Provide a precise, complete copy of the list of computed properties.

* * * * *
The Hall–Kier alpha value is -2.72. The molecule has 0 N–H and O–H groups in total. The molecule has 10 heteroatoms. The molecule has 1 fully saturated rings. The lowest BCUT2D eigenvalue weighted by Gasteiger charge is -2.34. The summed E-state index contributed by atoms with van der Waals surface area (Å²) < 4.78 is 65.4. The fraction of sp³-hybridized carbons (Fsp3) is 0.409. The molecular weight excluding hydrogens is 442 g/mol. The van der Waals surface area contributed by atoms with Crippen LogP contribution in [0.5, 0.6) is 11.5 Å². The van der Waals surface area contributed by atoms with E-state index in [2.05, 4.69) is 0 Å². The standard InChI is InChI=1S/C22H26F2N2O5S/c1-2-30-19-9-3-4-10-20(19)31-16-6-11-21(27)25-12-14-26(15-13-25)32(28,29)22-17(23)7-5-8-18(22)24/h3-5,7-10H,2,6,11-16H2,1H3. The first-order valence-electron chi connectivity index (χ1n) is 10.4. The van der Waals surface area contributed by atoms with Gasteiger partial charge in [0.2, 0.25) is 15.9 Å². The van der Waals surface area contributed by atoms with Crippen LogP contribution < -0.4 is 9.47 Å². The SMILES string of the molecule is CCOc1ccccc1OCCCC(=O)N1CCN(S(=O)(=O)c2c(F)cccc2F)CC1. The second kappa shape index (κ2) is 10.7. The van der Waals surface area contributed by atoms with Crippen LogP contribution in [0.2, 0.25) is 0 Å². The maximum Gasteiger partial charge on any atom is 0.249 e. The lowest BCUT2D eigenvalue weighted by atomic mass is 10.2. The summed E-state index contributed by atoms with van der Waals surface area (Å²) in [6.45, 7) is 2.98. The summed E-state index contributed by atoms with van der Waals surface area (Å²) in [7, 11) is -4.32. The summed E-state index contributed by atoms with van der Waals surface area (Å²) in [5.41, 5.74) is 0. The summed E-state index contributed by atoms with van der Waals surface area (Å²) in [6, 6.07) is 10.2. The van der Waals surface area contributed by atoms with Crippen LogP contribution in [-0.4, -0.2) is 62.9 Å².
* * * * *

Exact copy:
The Hall–Kier alpha value is -2.72. The molecule has 0 N–H and O–H groups in total. The molecule has 10 heteroatoms. The molecule has 1 fully saturated rings. The lowest BCUT2D eigenvalue weighted by Gasteiger charge is -2.34. The summed E-state index contributed by atoms with van der Waals surface area (Å²) < 4.78 is 65.4. The fraction of sp³-hybridized carbons (Fsp3) is 0.409. The molecular weight excluding hydrogens is 442 g/mol. The van der Waals surface area contributed by atoms with Crippen LogP contribution in [0.5, 0.6) is 11.5 Å². The van der Waals surface area contributed by atoms with E-state index in [2.05, 4.69) is 0 Å². The standard InChI is InChI=1S/C22H26F2N2O5S/c1-2-30-19-9-3-4-10-20(19)31-16-6-11-21(27)25-12-14-26(15-13-25)32(28,29)22-17(23)7-5-8-18(22)24/h3-5,7-10H,2,6,11-16H2,1H3. The first-order valence-electron chi connectivity index (χ1n) is 10.4. The van der Waals surface area contributed by atoms with Gasteiger partial charge in [0.2, 0.25) is 15.9 Å². The van der Waals surface area contributed by atoms with Crippen LogP contribution < -0.4 is 9.47 Å². The SMILES string of the molecule is CCOc1ccccc1OCCCC(=O)N1CCN(S(=O)(=O)c2c(F)cccc2F)CC1. The second kappa shape index (κ2) is 10.7. The van der Waals surface area contributed by atoms with Crippen LogP contribution in [0.2, 0.25) is 0 Å². The maximum Gasteiger partial charge on any atom is 0.249 e. The lowest BCUT2D eigenvalue weighted by atomic mass is 10.2. The summed E-state index contributed by atoms with van der Waals surface area (Å²) in [6.45, 7) is 2.98. The summed E-state index contributed by atoms with van der Waals surface area (Å²) in [7, 11) is -4.32. The summed E-state index contributed by atoms with van der Waals surface area (Å²) in [5.41, 5.74) is 0. The summed E-state index contributed by atoms with van der Waals surface area (Å²) in [6, 6.07) is 10.2. The van der Waals surface area contributed by atoms with Crippen LogP contribution in [-0.4, -0.2) is 62.9 Å².